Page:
The issue of passwords is a sticky one. Authenticator apps, security keys or text messages sent to a cell phone are techniques that have been around for years. However, what they're running up against are habits consumers have built up over decades.
"What we're dealing with as a society is there is this built-up muscle memory around creating an account and logging into sites in the enterprise," he said.
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Two-factor authentication also has been available on sites for years, but adoption is slow because not all people want to take that second step. However, Endler pushed back at the idea that the campaign for passwordless authentication has stalled.
"These things take time because for decades, this is how we've known to create our accounts, to register our accounts and to log into our accounts and to see change like this does take time," Ender said. "It also does add friction into the online account creation space. I don't know that all sites are enthusiastically embracing this technology because they have to weigh that and counter that with user friction."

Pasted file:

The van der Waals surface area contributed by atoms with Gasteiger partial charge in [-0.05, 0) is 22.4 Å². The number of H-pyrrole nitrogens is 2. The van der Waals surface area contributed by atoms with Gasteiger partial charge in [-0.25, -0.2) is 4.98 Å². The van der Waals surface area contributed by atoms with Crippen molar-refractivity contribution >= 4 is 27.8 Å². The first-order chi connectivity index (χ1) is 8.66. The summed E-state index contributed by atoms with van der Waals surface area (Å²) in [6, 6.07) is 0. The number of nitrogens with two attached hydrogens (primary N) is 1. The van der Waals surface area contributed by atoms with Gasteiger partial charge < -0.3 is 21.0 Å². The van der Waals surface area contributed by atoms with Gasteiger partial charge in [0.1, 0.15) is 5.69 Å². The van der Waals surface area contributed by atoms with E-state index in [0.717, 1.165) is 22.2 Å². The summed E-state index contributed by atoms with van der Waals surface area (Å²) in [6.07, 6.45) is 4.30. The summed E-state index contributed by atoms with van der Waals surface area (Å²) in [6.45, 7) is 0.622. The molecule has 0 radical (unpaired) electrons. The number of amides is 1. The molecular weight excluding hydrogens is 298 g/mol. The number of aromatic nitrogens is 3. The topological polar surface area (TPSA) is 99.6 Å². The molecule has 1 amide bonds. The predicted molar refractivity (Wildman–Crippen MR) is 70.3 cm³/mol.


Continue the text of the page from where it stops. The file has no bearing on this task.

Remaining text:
There are steps a person can take, including enabling two-factor authentication – which also can be used with biometric technologies – to sites they use and using a password manager to not only store all of their passwords but also to generate unique passwords to those sites. To protect against fraud and protect PII, people should review their credit history and lock down their records at the major credit agencies.
Anything people do will help protect enterprises, particularly at a time when remote work continues to blur the line between work and home life.